Not being Anglican, I have no thoughts on how good or poor Wright is as a bishop or priest.   However, I have been fascinated by how controversial he is in certain circles as a New Testament scholar.  In some circles he is widely admired and in others viewed quite negatively.  In Pauline studies, Wright is either praised or disrespected for being one of the proponents of the so-called “new perspective on Paul,” which holds basically that Paul was not a Lutheran-before-Luther and that “justification by faith” is more of an ecclesiological concept than one about individual salvation. Paul remained far more Jewish in his thinking than is usually credited. I don’t find this very controversial, and I am mostly surprised that this perspective is thought so “new.”  Surely it dates back at least to Krister Stendahl (Dean of Harvard Divinity School in the ’60s and later Lutheran Bishop in Sweden) and his famous essay, “Paul and the Introspective Conscience of the West.” E.P. Sanders’ Paul and Judaism, and James D.G. Dunn have also promoted this view.  When I went to seminary in the mid-’80s, I understood it to have become nearly a consensus.  So, in this area, Wright seems to me to be neither a brilliant pioneer, nor some kind of arch-heretic. He has, I believe, consolidated the arguments for this perspective and, in his What Saint Paul Really Said, has popularized a view that had not previously “trickled down” from scholars to the pew. Perhaps that is what makes this aspect of Wright so controversial. 

But Wright is not only a Pauline scholar, but a Jesus scholar, part of the so-called “Third Quest for the Historical Jesus.” He is controversial here, too. Liberal scholars like John Dominic Crossan (and, to a lesser extent, Wright’s friend, Marcus J. Borg) believe that Wright is basically a “scholarly fundamentalist” who defends far too much of the Gospels’ materials as historical, including the bodily resurrection. For this reason, many evangelicals have become major fans of Wright, but others have assailed him, because his interpretation of Jesus and the Gospels is far more Jewish (and political!) than many evangelicals find comfortable.  And many are furious at Wright’s realized eschatology (following his teacher, G. B. Caird, and, before him, the legendary C. H. Dodd), which revels in apocalyptic imagery, but reinterprets it in ways that rule out a literal end of the world or even, apparently, a literal Return of Christ. (So, although the Crossans of this world continue to dismiss Wright as just one more evangelical, it is not your average evangelical whose hero in Jesus studies is Albert Schweitzer!)

Here, I agree with about 90% or so of Wright’s work.  I find his description of the Jewish milieu of Jesus’ day convincing, and his rooting of Jesus in it spot on.  I find his “politics of Jesus” similar to the perspective of John Howard Yoder (except that Wright seems to hesitate to draw the full pacifist conclusions of his view, as Richard B. Hays has pointed out) and, with quibbles over details, highly persuasive.  I share an amillenial outlook, but I demur at being as completely preterist as Wright is. Both Jesus and the N.T. writers clearly speak of a close to history when the fullness of God’s Rule will be established at Jesus’ parousia (future return–literally “unveiling”). Wright says that he prefers to call his eschatology “inaugurated,” to “realized,” but the former usually leaves room for a future dimension that he seems to omit.  I can’t follow him there.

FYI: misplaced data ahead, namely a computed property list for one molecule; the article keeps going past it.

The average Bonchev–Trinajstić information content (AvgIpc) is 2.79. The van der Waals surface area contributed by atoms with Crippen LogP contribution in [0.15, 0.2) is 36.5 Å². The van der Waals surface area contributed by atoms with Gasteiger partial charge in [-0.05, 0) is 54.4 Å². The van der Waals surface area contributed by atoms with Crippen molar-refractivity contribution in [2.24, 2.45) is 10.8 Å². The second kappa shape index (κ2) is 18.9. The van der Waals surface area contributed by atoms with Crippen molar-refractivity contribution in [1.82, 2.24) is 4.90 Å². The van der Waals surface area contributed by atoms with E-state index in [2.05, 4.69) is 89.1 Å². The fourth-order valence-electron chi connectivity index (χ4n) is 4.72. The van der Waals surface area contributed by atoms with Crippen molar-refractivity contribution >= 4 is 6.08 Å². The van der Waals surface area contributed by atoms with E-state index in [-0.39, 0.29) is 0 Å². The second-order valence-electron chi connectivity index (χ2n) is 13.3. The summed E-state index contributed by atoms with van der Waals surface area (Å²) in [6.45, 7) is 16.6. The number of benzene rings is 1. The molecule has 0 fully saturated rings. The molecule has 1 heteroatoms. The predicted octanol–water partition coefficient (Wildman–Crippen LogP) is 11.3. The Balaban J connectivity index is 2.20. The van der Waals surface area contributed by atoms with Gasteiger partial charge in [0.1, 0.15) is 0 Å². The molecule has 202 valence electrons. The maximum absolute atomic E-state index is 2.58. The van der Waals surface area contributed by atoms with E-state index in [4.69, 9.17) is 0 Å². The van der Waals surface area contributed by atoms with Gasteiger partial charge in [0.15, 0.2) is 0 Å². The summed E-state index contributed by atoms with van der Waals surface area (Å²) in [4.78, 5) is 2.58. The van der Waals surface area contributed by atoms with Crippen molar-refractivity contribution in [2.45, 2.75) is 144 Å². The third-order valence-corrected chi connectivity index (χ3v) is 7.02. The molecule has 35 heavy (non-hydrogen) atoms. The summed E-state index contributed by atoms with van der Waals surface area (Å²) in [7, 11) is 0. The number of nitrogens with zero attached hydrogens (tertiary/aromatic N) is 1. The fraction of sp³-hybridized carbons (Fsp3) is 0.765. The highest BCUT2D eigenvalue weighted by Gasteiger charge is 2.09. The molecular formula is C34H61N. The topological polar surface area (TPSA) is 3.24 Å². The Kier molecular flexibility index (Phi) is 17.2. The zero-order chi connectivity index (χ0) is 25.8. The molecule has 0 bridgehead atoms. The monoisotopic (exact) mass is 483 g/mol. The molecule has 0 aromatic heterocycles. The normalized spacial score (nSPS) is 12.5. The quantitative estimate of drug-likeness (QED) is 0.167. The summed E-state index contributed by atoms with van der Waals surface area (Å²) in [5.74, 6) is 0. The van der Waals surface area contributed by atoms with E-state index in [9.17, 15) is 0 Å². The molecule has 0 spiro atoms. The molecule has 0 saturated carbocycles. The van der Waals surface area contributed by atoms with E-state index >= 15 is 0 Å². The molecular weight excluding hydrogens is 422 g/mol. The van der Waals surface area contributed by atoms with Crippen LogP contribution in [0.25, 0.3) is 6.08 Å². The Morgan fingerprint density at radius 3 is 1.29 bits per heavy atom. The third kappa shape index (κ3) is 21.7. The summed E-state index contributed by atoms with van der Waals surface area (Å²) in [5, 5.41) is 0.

In short, I find Wright’s work significant and helpful, but I can’t be counted either in the camp with those who think he hung the moon, nor with those who dismiss his fans as adherents of “Wrightianity.”  I find him to be more original and creative in Jesus studies than in Pauline studies and such creativity risks making large errors in order to make real advances. Those content to simply add a few footnotes to scholarship risk less, but make less progress. Anyway, that’s my $.02 worth.

Update: 1) Thanks to Jonathan Marlowe for reminding me to link to N.T. Wright’s webpage here. It contains much information about Wright, but also many of his sermons, lectures, papers, etc. on a variety of topics. 2) In places of agreement, I forgot to mention that Wright’s overall approach to Jesus’ studies (and to NT and early Christianity generally) is based on two principles that I share (and had adopted before I ever heard of Wright): A. A commitment to historical evidence and to realizing that, for Christianity, historical research is important–and not unconnected to faith. Thus, Wright and I (along with many others) completely reject the semi-gnostic attempt to secure faith by sealing it off from historical research which, in different ways, is done by fundamentalism, by some followers of Rudolf Bultmann (it’s an open question as to whether or not they are reading Bultmann himself right at this point), and some followers of Karl Barth (again, whether Barth himself is implicated is debatable), and by the conservative Catholic scholar, Luke Timothy Johnson. B. However, Wright just as thoroughly rejects the extreme historical skepticism (in the principles set out by Van A. Harvey in The Historian and the Believer) and methods of the Jesus Seminar types, even in the less-extreme versions represented by Wright’s friend, Marcus Borg.

3) Confession-time: Unlike many evangelicals, I find much of value in Borg’s work.  As I discussed here, Borg is one of my favorite liberal scholars, though I do not consider myself “liberal,” theologically. (Politically, I am, for a U.S. context, very liberal, although I prefer the term “progressive” because of my identification with the early Progressive movement.) I love the book co-written by Borg and Wright, The Meaning of Jesus: Two Visions, not least because it is a great example of how two Christians can disagree strongly while remaining friends. Overall, I am more in sync with Wright’s portrait of Jesus than with Borg’s, but there are a number of places where I thought Borg had the better of the argument.